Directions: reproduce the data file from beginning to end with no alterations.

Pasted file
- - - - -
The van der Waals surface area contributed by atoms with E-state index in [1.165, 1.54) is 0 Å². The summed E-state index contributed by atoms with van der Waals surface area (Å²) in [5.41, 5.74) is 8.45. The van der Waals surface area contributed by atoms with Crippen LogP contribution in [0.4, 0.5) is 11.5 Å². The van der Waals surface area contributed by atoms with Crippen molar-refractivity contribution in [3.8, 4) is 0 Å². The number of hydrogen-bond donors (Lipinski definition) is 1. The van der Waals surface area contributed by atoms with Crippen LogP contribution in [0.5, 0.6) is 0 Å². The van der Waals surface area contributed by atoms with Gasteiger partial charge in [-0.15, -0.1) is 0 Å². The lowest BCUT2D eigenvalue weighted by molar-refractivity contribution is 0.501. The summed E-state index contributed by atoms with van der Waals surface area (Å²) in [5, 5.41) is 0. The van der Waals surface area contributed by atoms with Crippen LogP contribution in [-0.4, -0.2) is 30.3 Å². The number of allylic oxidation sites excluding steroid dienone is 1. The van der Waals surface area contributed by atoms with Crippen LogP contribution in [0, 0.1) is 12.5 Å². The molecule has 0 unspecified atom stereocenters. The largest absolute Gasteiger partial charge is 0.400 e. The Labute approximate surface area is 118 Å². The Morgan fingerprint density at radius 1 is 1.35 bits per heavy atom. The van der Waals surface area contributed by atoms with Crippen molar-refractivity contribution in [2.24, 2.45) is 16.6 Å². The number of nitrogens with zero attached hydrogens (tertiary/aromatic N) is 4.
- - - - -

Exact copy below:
The van der Waals surface area contributed by atoms with E-state index in [1.165, 1.54) is 0 Å². The summed E-state index contributed by atoms with van der Waals surface area (Å²) in [5.41, 5.74) is 8.45. The van der Waals surface area contributed by atoms with Crippen LogP contribution in [0.4, 0.5) is 11.5 Å². The van der Waals surface area contributed by atoms with Crippen molar-refractivity contribution in [3.8, 4) is 0 Å². The number of hydrogen-bond donors (Lipinski definition) is 1. The van der Waals surface area contributed by atoms with Crippen LogP contribution in [0.5, 0.6) is 0 Å². The van der Waals surface area contributed by atoms with Gasteiger partial charge in [-0.15, -0.1) is 0 Å². The lowest BCUT2D eigenvalue weighted by molar-refractivity contribution is 0.501. The summed E-state index contributed by atoms with van der Waals surface area (Å²) in [5, 5.41) is 0. The van der Waals surface area contributed by atoms with Crippen LogP contribution in [-0.4, -0.2) is 30.3 Å². The number of allylic oxidation sites excluding steroid dienone is 1. The van der Waals surface area contributed by atoms with Crippen LogP contribution in [0, 0.1) is 12.5 Å². The molecule has 0 unspecified atom stereocenters. The largest absolute Gasteiger partial charge is 0.400 e. The Labute approximate surface area is 118 Å². The Morgan fingerprint density at radius 1 is 1.35 bits per heavy atom. The van der Waals surface area contributed by atoms with Crippen molar-refractivity contribution in [2.24, 2.45) is 16.6 Å². The number of nitrogens with zero attached hydrogens (tertiary/aromatic N) is 4.